- Medium Height–Full Extensions are used to further improve the timing of the landing and transition phase.
- Full Height – Full Extensions are the main variation used to improve power development. Push with full intent on each rep while keeping the core engaged. Try to minimize the time spent touching the bench and stay explosive. The bench is lava!!
Video 1. This video shows three different band-assisted plyometric push-up variations, each with its own application.
You’ll notice I perform these banded push-ups elevated, on a bench. This makes the exercise easier to perform. To increase the difficulty, you can do these on the floor and use a thinner band. The band I’m using provides about 25-40lbs of tension when I anchor it up 5.5-6 feet off the ground (attached to a barbell in the video).
Advanced Variation: Depth Drop Plyometric Push-Ups
For more advanced athletes who want to further challenge and develop their plyometric ability, here’s a plyometric push-up variation that accentuates the SSC. To perform this exercise, start in your regular push-up position, making sure to engage the core and maintain tension throughout the entire body. Quickly lift your hands, allowing your body to drop towards the bench/ground, catching yourself and performing an explosive push-up. You can draw some similarities between this exercise and the commonly used depth jump off a box.
Video 2. The depth drop plyometric push-up accentuates the stretch-shortening cycle. More advanced athletes looking to further challenge and develop their plyometric ability should try this, using open hands or closed fists, depending on shoulder girdle stability.
This exercise gives athletes a shorter window of opportunity to catch themselves on the eccentric and redirect that force. The objective here again is to minimize the amortization phase for better plyometric development.Push-ups performed with a closed first are beneficial for wrist resilience and forearm development. Click To Tweet
In the second part of the video, you can see that I perform these depth drop plyometric push-ups with closed fists—this is optional. As a martial artist myself, and a coach who trains martial artists, I’ve found push-ups performed with a closed fist beneficial for wrist resilience, forearm development, and transference to punching specific plyometric ability. Depending on the athlete, using a closed fist may or may not affect the stability of the shoulder girdle when performing these exercises, so I’ll leave that for you to experiment with.
Reactive Plyometric Push-Up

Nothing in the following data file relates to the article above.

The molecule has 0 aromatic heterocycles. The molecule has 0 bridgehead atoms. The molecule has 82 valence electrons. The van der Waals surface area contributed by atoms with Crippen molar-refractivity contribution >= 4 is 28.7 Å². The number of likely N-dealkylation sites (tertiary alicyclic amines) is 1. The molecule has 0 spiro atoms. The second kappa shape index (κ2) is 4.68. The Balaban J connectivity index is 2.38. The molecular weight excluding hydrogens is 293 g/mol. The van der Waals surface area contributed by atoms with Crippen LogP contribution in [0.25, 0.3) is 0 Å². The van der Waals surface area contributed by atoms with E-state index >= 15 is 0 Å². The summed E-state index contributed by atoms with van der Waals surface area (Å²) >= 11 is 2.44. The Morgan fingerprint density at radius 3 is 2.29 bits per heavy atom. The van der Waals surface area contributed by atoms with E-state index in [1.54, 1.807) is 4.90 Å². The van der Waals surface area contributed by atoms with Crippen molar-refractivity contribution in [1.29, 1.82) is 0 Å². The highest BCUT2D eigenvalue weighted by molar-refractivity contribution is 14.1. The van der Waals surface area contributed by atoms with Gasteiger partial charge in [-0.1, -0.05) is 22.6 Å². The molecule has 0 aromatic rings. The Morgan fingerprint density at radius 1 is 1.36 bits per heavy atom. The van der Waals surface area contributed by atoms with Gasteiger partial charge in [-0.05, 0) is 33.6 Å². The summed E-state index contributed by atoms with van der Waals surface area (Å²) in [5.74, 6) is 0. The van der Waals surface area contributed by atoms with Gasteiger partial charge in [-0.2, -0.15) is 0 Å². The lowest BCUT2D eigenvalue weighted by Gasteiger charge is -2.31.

For the last variation, a reactive component is added to the plyometric push-ups. The reactive component can be any external auditory or visual stimulus that requires the athlete to alter their push-up direction, depth, or grip width in a timely fashion.
Video 3. The reactive plyometric push-up has a reactive component that requires the athlete to alter their push-up direction, depth, or grip width. This adds higher cognitive effort and time-stress into the exercise, which may hone fast decision-making skills that transfer to sport performance.
Adding a reactive component to plyometrics incorporates higher cognitive effort and time-stress into the exercise, which may be beneficial for fast decision-making skills that will transfer to sport performance. As for many, if not all, reactive drills, this is best done with a partner or coach. In the video above, I’m changing my push-up grip width in response to my training partner’s visual cues. You can also use bands here for assistance.
Programming and Application
Learning the different variations of push-ups and how to biomechanically perform them with proficiency is only the first step. In order to fully reap the benefits, a coach must know where these exercises fit in a periodized plan and how to apply them in the daily high performance setting. This section will outline the variables that can be manipulated in order to drive the adaptations we want to see in our athletes.
At its core, the plyometric push-up is a full-body horizontal pressing movement, performed in an explosive manner. Plyometric push-ups can therefore replace or be used in conjunction with other horizontal plyometric push exercises like medicine ball chest tosses while standing, if the goal is to improve the SSC of the upper body and upper body pressing/pushing power.